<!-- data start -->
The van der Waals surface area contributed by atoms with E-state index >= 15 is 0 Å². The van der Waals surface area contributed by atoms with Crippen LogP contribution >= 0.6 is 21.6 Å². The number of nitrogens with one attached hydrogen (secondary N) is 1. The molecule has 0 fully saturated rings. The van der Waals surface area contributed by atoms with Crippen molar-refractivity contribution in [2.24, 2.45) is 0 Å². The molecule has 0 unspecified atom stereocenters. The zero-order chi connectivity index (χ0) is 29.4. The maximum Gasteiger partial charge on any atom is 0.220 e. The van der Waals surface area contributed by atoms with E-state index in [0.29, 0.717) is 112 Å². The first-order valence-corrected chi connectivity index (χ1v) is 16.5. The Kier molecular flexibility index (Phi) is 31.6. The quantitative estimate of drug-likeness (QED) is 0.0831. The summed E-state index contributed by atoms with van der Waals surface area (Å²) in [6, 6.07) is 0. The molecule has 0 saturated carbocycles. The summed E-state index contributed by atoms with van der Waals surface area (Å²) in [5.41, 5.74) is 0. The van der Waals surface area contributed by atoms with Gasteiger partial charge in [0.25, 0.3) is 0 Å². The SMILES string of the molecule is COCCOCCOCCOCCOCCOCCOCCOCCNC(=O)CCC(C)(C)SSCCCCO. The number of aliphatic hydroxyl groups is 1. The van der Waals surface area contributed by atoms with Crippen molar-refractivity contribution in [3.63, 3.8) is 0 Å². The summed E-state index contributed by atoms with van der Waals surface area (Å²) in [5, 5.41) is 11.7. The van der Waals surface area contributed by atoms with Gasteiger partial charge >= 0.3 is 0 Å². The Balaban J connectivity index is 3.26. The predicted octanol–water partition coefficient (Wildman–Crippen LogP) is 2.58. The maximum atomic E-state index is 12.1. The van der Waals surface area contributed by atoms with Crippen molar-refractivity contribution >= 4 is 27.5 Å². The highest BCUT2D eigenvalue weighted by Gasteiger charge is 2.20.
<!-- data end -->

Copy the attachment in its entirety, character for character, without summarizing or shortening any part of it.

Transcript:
The van der Waals surface area contributed by atoms with E-state index >= 15 is 0 Å². The van der Waals surface area contributed by atoms with Crippen LogP contribution >= 0.6 is 21.6 Å². The number of nitrogens with one attached hydrogen (secondary N) is 1. The molecule has 0 fully saturated rings. The van der Waals surface area contributed by atoms with Crippen molar-refractivity contribution in [2.24, 2.45) is 0 Å². The molecule has 0 unspecified atom stereocenters. The zero-order chi connectivity index (χ0) is 29.4. The maximum Gasteiger partial charge on any atom is 0.220 e. The van der Waals surface area contributed by atoms with E-state index in [0.29, 0.717) is 112 Å². The first-order valence-corrected chi connectivity index (χ1v) is 16.5. The Kier molecular flexibility index (Phi) is 31.6. The quantitative estimate of drug-likeness (QED) is 0.0831. The summed E-state index contributed by atoms with van der Waals surface area (Å²) in [6, 6.07) is 0. The molecule has 0 saturated carbocycles. The summed E-state index contributed by atoms with van der Waals surface area (Å²) in [5.41, 5.74) is 0. The van der Waals surface area contributed by atoms with Gasteiger partial charge in [0.25, 0.3) is 0 Å². The SMILES string of the molecule is COCCOCCOCCOCCOCCOCCOCCOCCNC(=O)CCC(C)(C)SSCCCCO. The number of aliphatic hydroxyl groups is 1. The van der Waals surface area contributed by atoms with Crippen molar-refractivity contribution in [3.63, 3.8) is 0 Å². The summed E-state index contributed by atoms with van der Waals surface area (Å²) in [5, 5.41) is 11.7. The van der Waals surface area contributed by atoms with Gasteiger partial charge >= 0.3 is 0 Å². The Balaban J connectivity index is 3.26. The predicted octanol–water partition coefficient (Wildman–Crippen LogP) is 2.58. The maximum atomic E-state index is 12.1. The van der Waals surface area contributed by atoms with Crippen molar-refractivity contribution >= 4 is 27.5 Å². The highest BCUT2D eigenvalue weighted by Gasteiger charge is 2.20.